Tides From Nebula – ‘Earthshine’ Album review

With nods to Mogwai, Pink Floyd and Isis, Tides from Nebula are an aptly named post-rock group who explore huge instrumental soundscapes which prove to be both alien and lush. Released on the renowned Polish label Mystic Productions, ‘Earthshine’ is the perfect post-night-out album in that it is the aural equivalent of lying, alone on an inflatable dingy in the midst of a vast, tranquil ocean. As the music ebbs and flows around you, sometimes gently rippling over you entirely it is easy to become lost in its simple beauty and Tides… achieve their apparent aim of dragging you away from the dreary everyday world and transporting you to somewhere altogether more spectacular.

The album opens with the mellow, slow-building beauty of ‘these days, glory days’ which is simple yet stunning and filled with aching melody that draws you ever deeper into the track as it progresses. Tribal drums which recall the more psychedelic moments of neurosis slowly build before the band layer more and more guitars over the top of one another to create a raging tsunami of glorious sound. It’s an epic sound that the band aim for, here and throughout the album, and thanks to the multitude of ideas, the band’s skill both at building huge crescendos and restraint, they succeed and the opening track’s eight minute dreamscape is the perfect introduction to the band. ‘The fall of leviathan’ continues in a softer vein, recalling Sigur Ros minus the vocals and the guitars, awash with reverb, lap gently at your feet while the moon rises high in the background. It’s a scintillating piece and it helps to cement the feel that the album is actually one continuous piece of music that develops and withdraws over its eight tracks but which has a distinct flow that requires careful attention from start to finish. When the heavier sounds do finally kick in, after about six minutes it is with a slow burning fury that Mogwai harnessed so well on ‘…fear Satan’ and you can imagine that in a live performance the snarling riffs would pull you entirely under with their weighty force.

Having dazzled you with the incendiary guitars of ‘the fall of leviathan’, the band adopt a somewhat mercurial shift in sound and focus and unleash a piano which chimes softly in the darkness for the brief duration of ‘waiting for the world to turn back’ and which acts as a segue to the isolated, introverted ‘caravans’ which is surely the album’s brilliant centrepiece. ‘White gardens’ has the unenviable task of following its mammoth predecessor but it does so by opting for a punishing bass sound on the mid-section which,  at high volumes, is liable to instigate an attack of the bends. Heavier and darker than the previous track, the guitars skitter across the dark surface of the rhythm section who seem hell-bent on making ears bleed with cymbals in particular taking a serious beating… All of which stops abruptly for the celestial wonder of ‘Hypothermia’ which brings to mind frozen tundra and huge open expanses of sky revealing glistening stars somewhere in the frozen wastelands of the North. It’s icy, cold and utterly absorbing and like those epic landscapes it’s hard not to have your breath taken away although like ‘waiting for the world to turn back’ it is more of a segue than anything, giving way to the throbbing bliss of ‘Siberia’ which has a bobbing and weaving bass line backing up the guitars, allowing for an energetic fell without the screaming violence of heavily distorted guitars damaging the fragile melody.  Final track ‘cemetery of frozen ships’ rounds things out with the song emerging from a haze of gentle feedback and noise to become the most fragile of acoustic laments leaving the listener abandoned and alone at the heart of a huge abandoned space filled only with the ghosts of achievement and the stately grandeur of wooden ships coated in frost and ice and in varying stages of decay.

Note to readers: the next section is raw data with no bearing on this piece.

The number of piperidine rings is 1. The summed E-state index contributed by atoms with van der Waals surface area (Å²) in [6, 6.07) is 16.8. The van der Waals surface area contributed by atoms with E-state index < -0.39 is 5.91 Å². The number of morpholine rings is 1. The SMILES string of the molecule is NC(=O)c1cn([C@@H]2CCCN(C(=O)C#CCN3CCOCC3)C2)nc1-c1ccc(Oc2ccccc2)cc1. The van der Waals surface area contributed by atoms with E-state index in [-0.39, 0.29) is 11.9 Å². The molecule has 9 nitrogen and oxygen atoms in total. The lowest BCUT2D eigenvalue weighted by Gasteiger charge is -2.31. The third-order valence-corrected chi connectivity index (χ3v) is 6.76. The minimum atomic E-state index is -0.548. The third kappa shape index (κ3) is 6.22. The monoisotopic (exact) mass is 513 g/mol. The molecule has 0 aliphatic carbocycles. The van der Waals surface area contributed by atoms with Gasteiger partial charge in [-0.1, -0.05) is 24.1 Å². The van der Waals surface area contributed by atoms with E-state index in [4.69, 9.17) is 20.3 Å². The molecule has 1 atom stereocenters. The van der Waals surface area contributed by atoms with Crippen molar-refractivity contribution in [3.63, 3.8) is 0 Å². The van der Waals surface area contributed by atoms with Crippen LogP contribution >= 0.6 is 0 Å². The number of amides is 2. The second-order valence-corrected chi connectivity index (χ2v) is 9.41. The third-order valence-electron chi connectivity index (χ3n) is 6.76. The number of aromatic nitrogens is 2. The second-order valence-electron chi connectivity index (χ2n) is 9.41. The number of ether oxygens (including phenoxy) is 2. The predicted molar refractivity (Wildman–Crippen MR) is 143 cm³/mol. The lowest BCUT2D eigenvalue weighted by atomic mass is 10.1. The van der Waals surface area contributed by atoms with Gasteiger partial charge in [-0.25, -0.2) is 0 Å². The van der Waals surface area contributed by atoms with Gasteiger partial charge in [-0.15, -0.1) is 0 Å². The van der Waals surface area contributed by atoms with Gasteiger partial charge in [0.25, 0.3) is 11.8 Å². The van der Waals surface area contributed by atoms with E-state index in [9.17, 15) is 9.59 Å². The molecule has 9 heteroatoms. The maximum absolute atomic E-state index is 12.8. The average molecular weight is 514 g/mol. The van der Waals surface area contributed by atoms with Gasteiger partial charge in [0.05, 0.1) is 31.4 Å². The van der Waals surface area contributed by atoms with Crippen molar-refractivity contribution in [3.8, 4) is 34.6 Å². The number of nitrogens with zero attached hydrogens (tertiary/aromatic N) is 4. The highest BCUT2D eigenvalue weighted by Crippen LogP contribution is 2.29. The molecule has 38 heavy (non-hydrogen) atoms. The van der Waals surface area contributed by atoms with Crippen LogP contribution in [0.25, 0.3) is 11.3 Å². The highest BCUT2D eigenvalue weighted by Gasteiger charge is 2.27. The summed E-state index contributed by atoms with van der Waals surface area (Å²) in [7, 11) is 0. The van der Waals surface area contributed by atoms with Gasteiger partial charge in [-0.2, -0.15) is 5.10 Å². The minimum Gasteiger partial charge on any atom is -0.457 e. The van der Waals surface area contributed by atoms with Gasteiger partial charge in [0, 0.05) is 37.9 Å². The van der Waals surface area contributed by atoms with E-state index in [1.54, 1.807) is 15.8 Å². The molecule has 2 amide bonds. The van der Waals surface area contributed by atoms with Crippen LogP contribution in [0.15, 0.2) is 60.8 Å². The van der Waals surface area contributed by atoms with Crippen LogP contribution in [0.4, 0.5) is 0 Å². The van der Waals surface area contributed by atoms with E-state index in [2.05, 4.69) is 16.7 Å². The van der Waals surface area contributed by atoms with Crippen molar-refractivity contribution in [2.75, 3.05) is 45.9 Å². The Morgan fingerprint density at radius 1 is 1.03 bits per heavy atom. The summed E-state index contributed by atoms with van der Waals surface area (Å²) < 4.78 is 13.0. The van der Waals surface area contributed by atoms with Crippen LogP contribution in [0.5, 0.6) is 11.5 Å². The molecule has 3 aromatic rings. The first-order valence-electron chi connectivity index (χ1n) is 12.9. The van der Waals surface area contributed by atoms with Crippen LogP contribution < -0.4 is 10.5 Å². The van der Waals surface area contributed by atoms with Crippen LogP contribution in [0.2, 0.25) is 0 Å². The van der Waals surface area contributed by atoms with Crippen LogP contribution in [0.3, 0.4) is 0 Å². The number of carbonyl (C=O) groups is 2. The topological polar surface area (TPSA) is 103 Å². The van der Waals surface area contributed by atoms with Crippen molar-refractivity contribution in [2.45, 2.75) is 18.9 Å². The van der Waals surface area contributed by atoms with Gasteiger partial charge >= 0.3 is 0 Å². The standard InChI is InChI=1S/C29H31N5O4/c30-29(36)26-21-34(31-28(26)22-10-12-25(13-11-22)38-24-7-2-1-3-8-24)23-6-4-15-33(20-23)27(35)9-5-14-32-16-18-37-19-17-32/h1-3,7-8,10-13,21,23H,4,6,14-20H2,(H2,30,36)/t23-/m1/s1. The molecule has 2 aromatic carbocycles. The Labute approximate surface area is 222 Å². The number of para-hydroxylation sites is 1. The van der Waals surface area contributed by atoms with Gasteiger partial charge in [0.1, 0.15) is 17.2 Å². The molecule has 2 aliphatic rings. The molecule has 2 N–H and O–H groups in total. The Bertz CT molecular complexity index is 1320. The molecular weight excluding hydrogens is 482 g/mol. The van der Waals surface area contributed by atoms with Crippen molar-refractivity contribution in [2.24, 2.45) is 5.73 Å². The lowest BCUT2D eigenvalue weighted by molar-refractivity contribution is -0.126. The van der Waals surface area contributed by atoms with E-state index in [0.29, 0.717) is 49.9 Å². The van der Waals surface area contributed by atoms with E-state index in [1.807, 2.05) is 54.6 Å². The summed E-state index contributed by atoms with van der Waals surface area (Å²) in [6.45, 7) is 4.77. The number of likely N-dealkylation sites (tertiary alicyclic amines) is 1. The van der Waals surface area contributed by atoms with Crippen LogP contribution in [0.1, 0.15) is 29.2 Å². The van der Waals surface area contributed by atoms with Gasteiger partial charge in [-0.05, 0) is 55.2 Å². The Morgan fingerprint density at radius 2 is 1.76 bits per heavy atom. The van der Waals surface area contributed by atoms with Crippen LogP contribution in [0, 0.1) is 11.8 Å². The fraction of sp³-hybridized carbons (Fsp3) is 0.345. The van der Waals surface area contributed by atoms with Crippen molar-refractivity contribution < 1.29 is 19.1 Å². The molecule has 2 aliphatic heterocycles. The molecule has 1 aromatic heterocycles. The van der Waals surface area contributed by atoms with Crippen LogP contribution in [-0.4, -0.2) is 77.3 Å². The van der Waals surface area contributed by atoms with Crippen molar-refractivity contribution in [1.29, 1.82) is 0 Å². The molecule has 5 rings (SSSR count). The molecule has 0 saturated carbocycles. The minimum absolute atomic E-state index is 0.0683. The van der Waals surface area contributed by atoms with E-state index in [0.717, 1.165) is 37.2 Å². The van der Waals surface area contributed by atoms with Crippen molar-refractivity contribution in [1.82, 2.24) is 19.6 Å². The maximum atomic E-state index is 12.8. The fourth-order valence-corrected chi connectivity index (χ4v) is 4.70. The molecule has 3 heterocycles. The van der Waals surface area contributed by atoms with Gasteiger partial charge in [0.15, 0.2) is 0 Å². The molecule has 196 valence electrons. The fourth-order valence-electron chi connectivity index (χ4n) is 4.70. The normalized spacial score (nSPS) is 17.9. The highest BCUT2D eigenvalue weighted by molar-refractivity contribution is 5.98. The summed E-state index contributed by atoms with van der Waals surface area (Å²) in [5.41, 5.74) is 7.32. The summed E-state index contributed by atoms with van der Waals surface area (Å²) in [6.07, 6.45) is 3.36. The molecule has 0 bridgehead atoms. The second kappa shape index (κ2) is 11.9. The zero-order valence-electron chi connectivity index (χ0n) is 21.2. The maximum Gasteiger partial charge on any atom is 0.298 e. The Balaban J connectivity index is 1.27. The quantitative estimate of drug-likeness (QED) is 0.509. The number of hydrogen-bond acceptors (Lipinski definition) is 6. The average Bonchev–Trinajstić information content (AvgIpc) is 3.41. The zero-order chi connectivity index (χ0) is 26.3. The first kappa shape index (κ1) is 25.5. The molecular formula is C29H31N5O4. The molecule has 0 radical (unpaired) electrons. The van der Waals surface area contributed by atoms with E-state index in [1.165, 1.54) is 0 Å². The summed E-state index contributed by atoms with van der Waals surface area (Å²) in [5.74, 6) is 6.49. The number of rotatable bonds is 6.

Over the course of this review I have chosen a more imaginative descriptive route than I might normally do because the music of Tides from nebula is all about the imagination. Like most instrumental rock bands, the music – stripped of lyrics – cries out for you to lend your own interpretation and to lie back, eyes closed with the music washing over you is the best way to experience this release. It is not, perhaps, groundbreakingly original – but then little in the post rock world is these days, but Tides from Nebula create music which feeds the soul – it is stunning, often beautiful and extraordinarily well played and produced. True, it won’t satisfy the adrenalin junkie seeking the next heavy rock fix – the music here is more cerebral and intense than that – but for those of you looking for a piece of music that shimmers with feeling and beauty then this is a spectacular release well worth exploring.

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1 comment

  1. Jackie Eyrie August 9, 2011 1:51 am  Reply

    lastnight, at about 3am, I rowed out into the water in my dinghy and played this album over the speaker on my phone as I let myself drift around, occasionally rowing to fight the slight current. Sky full of stars, a slight ocean breeze… You made a nice assessment in the opening of your review, and because I was able to do exactly what you mentioned listening to this album is like, why the fuck not.
    And I really need to keep the post-metal post-rock post-collapse albums to one per day. good fucking blog.

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